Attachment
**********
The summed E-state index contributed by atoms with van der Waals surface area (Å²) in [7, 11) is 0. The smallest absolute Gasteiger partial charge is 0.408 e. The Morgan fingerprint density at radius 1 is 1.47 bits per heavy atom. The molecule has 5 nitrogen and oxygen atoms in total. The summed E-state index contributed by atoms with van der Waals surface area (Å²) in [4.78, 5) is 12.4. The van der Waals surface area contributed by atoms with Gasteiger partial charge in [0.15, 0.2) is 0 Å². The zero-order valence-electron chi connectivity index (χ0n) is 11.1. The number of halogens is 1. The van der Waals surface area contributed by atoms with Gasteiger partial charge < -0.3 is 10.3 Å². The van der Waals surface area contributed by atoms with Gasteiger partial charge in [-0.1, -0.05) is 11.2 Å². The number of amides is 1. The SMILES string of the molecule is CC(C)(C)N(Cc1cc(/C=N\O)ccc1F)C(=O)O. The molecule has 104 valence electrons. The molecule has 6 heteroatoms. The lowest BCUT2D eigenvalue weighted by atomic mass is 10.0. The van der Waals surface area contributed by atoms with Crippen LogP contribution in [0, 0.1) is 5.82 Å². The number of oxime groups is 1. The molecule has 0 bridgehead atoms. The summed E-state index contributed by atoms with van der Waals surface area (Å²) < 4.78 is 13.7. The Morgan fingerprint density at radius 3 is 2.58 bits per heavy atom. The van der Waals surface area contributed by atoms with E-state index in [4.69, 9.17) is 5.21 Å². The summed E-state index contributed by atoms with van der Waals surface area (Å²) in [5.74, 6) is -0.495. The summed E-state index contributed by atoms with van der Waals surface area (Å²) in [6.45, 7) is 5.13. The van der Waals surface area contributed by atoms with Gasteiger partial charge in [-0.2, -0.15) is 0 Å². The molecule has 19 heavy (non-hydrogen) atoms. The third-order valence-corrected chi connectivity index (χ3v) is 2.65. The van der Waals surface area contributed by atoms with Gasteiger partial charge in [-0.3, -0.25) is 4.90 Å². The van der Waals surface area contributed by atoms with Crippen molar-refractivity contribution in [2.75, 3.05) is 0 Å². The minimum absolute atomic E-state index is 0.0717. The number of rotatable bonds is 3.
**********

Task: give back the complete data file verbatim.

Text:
The summed E-state index contributed by atoms with van der Waals surface area (Å²) in [7, 11) is 0. The smallest absolute Gasteiger partial charge is 0.408 e. The Morgan fingerprint density at radius 1 is 1.47 bits per heavy atom. The molecule has 5 nitrogen and oxygen atoms in total. The summed E-state index contributed by atoms with van der Waals surface area (Å²) in [4.78, 5) is 12.4. The van der Waals surface area contributed by atoms with Gasteiger partial charge in [0.15, 0.2) is 0 Å². The zero-order valence-electron chi connectivity index (χ0n) is 11.1. The number of halogens is 1. The van der Waals surface area contributed by atoms with Gasteiger partial charge < -0.3 is 10.3 Å². The van der Waals surface area contributed by atoms with Gasteiger partial charge in [-0.1, -0.05) is 11.2 Å². The number of amides is 1. The SMILES string of the molecule is CC(C)(C)N(Cc1cc(/C=N\O)ccc1F)C(=O)O. The molecule has 104 valence electrons. The molecule has 6 heteroatoms. The lowest BCUT2D eigenvalue weighted by atomic mass is 10.0. The van der Waals surface area contributed by atoms with Crippen LogP contribution in [0, 0.1) is 5.82 Å². The number of oxime groups is 1. The molecule has 0 bridgehead atoms. The summed E-state index contributed by atoms with van der Waals surface area (Å²) < 4.78 is 13.7. The Morgan fingerprint density at radius 3 is 2.58 bits per heavy atom. The van der Waals surface area contributed by atoms with E-state index in [4.69, 9.17) is 5.21 Å². The summed E-state index contributed by atoms with van der Waals surface area (Å²) in [5.74, 6) is -0.495. The summed E-state index contributed by atoms with van der Waals surface area (Å²) in [6.45, 7) is 5.13. The van der Waals surface area contributed by atoms with Gasteiger partial charge in [-0.2, -0.15) is 0 Å². The molecule has 19 heavy (non-hydrogen) atoms. The third-order valence-corrected chi connectivity index (χ3v) is 2.65. The van der Waals surface area contributed by atoms with Gasteiger partial charge in [-0.3, -0.25) is 4.90 Å². The van der Waals surface area contributed by atoms with Crippen molar-refractivity contribution in [2.75, 3.05) is 0 Å². The minimum absolute atomic E-state index is 0.0717. The number of rotatable bonds is 3.